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Losing heart

Cinema: Atonement

5 September 2007

1:54 PM

5 September 2007

1:54 PM

There has been such a lot of fuss and hype around this adaptation of the Ian McEwan novel — as if this is all anybody has ever been waiting for — that I did wonder if I had anything new or useful to say. But then I realised: 1) it’s never stopped me before and 2) it’s never stopped me before and 3) it’s never stopped me before. So, in short, if it’s never stopped me before, why stop now? Shall we proceed, now we’ve decided we are not stopping? Good.

What I am saying, I think, is that you will probably have a sense of Atonement already, considering it’s already been hailed as ‘an English Patient for the noughties’ and a ‘masterpiece’ and has been tipped for more awards than possibly even exist. And? It is an elegant and sophisticated film, one that never condescends or shirks from the complexity of the novel and its grand themes — war, love, sex, memory, betrayal, redemption — but it’s also strangely unfeeling. I just didn’t feel it. Perhaps you could say the same of the book; admirable, technically brilliant, but did it get you in the guts? That said, though, there is much to appreciate and carry you along here, including a typewriter soundtrack that’s as dark and threatening as the Jaws theme, as well as that famous plot twist based on an intercepted letter containing ‘The C-Word’. The C-word? Oh, come on. We’re all grown-ups. Every lady in the land has one, even the Queen and Joan Collins, and they wouldn’t if it was dirty. Say it and say it loud until your children ask, in which case it’s best to say it’s a type of German cake. ‘Mummy, what is it?’ ‘It’s a type of German cake, dear, but you must never, ever ask for it outside Germany.’ Now, that is new and useful. Sometimes, I truly do sell myself short.

OK, let’s start at the very beginning, as Julie Andrews would say, with the novel, which everyone generally considered unfilmable considering both its greatness and its form; considering it is told in four parts from several points of view. However, Christopher Hampton (who wrote the screenplay) and director Joe Wright (who also directed Pride and Prejudice) have brought it all together not just with clarity and lucidity, but also intelligence. This is not Die Hard (17) and you would do well to stay alert.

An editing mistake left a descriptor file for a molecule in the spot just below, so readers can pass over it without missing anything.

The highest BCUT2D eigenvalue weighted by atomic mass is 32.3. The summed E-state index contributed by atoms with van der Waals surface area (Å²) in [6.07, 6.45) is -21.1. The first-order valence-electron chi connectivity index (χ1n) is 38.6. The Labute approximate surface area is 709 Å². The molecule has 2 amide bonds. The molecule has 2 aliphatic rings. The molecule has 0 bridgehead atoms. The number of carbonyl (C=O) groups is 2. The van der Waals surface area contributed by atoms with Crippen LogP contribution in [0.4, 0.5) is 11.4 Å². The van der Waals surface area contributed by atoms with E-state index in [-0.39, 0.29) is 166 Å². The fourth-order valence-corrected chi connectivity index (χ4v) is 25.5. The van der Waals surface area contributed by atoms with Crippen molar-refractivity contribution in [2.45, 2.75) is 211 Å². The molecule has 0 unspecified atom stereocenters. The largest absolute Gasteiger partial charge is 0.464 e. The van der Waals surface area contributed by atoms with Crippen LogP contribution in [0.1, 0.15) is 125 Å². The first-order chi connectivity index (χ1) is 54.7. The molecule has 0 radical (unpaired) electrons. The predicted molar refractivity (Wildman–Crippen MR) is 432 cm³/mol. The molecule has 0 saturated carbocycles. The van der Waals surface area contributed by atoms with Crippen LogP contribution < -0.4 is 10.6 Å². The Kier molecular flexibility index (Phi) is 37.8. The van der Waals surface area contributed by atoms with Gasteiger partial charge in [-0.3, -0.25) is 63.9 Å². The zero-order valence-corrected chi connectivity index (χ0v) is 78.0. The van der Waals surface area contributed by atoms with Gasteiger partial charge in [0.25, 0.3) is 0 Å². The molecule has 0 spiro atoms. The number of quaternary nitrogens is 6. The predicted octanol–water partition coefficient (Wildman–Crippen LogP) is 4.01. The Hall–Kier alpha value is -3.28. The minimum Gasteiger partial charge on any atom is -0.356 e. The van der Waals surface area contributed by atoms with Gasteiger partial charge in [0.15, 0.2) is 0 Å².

The film opens on a hot summer day in 1935 at an English country house where precocious, would-be novelist, 13-year-old Briony Tallis (Saoirse Ronan) — a girl who could do with a good slap, which would have avoided so much — has written a play for her older brother, with the characters to be played by her cousins: 15-year-old Lola and her younger twin brothers, all of whom have spellbinding red hair (check it out!). However, later that day, Briony spots the housekeeper’s son, Robbie Turner (James McAvoy), apparently making her older sister Cecilia (Keira Knightley) strip, and then intercepts a letter he has written to her, confessing a craving for German cake, that he did not actually intend to send.

Briony’s vivid, hasty imagination, along with her suppressed eroticism, leads her to conclude that Robbie must be a sex maniac, so when Lola is raped in the grounds she promptly says Robbie did it. She is quite sure. She saw him. Robbie is sent to

prison, much over Celia’s protests, but gets out early to fight in France where he is caught up in the confusion of Dunkirk. How will matters resolve themselves, if they do?

This is a film of great power but I could not find its heart which, I admit, may be my own limitation. I don’t think it’s the actors’ fault. Although Saoirse Ronan and Romola Garai (who plays the 20-year-old Briony) rather steal the show — both are revelations, particular Garai who injects her performance with great sorrow — the others give good accounts of themselves. Knightley is fine as Cecilia, playing her as the rather brittle, cool toff she is, while James McAvoy, who gets dishier by the minute, can come round to my place for German cake whenever he so fancies. I think it may simply all be a little too directorly. Some shots are so framed, so contrived, if you like, that you never forget you are at the cinema, or fully believe in these people as people. I include in this the already famous five-minute tracking shot of the sheer hell of Dunkirk, which is a technical triumph, I’m sure, but I never felt I was there; not for a minute. Plus, I think I should point out that although I’m a sucker for a tragic love story, and howled throughout The English Patient, I remained dry-eyed thoughout this. Lastly? My son has just acquired a German pen pal. Would it be best to intercept his letters, do you think?


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